The experience of beauty is a pleasure, but common sense and philosophy suggest that feeling beauty differs from sensuous pleasures such as eating or sex. Immanuel Kant claimed that experiencing beauty requires thought but that sensuous pleasure can be enjoyed without thought and cannot be beautiful. These venerable hypotheses persist in models of aesthetic processing but have never been tested.
Denis Pelli, a psychologist at New York University, and Aenne Brielmann, a psychology graduate student who works in Pelli’s lab (and whose interesting-sounding PhD work is on “empirical aesthetics”), have run a series of experiments testing Kant’s hypoetheses. Their results, published in Current Biology, are, in sum:
We confirm Kant’s claim that only the pleasure associated with feeling beauty requires thought and disprove his claim that sensuous pleasures cannot be beautiful.
Science Daily has a helpful description of what the Pelli and Brielmann did:
To explore these philosophical theories in the new study, Pelli and Aenne Brielmann asked 62 people to indicate how much pleasure and beauty they felt while they saw an image, tasted a candy, or touched a soft teddy bear. The researchers showed each person many different images, some beautiful, some merely nice, and others neutral, like a chair in a furniture catalog. Participants then rated their experience of each object on a four-point beauty scale.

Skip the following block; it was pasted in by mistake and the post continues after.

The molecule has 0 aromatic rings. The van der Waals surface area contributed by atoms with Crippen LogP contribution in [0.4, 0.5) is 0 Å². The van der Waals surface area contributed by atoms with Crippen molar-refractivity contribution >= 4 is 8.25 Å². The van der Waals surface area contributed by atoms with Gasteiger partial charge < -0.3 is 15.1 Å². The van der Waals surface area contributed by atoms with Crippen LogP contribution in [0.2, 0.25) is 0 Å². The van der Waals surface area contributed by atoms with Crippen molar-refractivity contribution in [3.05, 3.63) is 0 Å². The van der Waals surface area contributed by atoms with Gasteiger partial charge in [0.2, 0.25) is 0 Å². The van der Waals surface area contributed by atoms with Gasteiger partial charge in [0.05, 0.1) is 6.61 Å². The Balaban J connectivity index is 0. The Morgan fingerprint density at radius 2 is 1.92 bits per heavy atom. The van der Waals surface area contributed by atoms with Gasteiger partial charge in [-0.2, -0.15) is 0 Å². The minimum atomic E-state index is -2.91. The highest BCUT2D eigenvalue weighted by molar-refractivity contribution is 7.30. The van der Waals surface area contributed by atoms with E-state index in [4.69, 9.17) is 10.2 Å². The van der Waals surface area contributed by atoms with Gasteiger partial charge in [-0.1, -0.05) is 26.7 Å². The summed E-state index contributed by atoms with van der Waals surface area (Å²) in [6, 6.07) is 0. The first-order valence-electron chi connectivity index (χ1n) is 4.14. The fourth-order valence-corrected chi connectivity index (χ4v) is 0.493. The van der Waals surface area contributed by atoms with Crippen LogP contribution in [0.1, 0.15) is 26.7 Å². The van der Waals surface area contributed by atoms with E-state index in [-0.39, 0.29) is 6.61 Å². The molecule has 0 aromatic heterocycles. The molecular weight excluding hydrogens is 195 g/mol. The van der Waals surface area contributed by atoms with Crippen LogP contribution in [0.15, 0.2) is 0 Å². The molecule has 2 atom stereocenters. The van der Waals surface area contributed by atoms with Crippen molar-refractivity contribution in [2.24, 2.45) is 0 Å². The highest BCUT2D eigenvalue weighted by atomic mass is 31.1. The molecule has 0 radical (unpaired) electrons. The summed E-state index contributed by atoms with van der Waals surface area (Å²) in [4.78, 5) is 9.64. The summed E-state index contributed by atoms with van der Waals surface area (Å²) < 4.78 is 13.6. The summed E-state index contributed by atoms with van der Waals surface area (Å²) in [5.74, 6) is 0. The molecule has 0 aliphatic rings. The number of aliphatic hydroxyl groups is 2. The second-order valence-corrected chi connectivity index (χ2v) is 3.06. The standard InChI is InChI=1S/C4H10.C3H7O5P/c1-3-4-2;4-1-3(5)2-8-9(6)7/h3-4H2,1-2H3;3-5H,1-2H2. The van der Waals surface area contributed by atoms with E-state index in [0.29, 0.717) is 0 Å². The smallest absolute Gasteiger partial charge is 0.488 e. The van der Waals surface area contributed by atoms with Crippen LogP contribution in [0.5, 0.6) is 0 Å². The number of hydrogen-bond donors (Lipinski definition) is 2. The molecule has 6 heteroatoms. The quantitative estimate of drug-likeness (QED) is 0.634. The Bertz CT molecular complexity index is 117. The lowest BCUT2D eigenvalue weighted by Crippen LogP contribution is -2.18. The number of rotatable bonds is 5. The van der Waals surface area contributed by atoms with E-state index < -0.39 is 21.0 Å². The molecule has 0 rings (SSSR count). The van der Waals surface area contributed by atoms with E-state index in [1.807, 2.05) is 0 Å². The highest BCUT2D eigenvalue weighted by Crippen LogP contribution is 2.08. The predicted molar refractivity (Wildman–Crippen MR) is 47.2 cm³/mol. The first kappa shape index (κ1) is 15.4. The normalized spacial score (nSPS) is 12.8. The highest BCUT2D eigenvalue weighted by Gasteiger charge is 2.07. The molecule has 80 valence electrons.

In another round of the same experiment, participants were asked to repeat what they’d done earlier, this time while they were distracted with a secondary task. In that task, participants heard a series of letters and were asked to press a button any time they heard the same letter they’d heard two letters before.
The researchers found that the experience of non-beautiful objects wasn’t changed by the distraction. But, distraction took away from the experience of beauty when a person was shown an image earlier deemed beautiful. In other words, Kant was right. Beauty does require thought.
However, contrary to Kant’s proposal that sensual pleasures can never be beautiful, about 30 percent of participants said they’d definitely experienced beauty after sucking on a candy or touching a soft teddy bear.
Surprised by that, the researchers decided to follow up. They asked some participants who had responded “definitely yes” for beauty on candy trials what they’d meant. As Brielmann and Pelli report, “most of them remarked that sucking candy had personal meaning for them, like a fond childhood memory. One participant replied, ‘Of course, anything can be beautiful.'”
“Our findings show that many other things besides art can be beautiful—even candy,” Brielmann says. “But for maximum pleasure, nothing beats undistracted beauty.”
So, philosophers, does this research show what Pelli and Brielmann thinks it shows?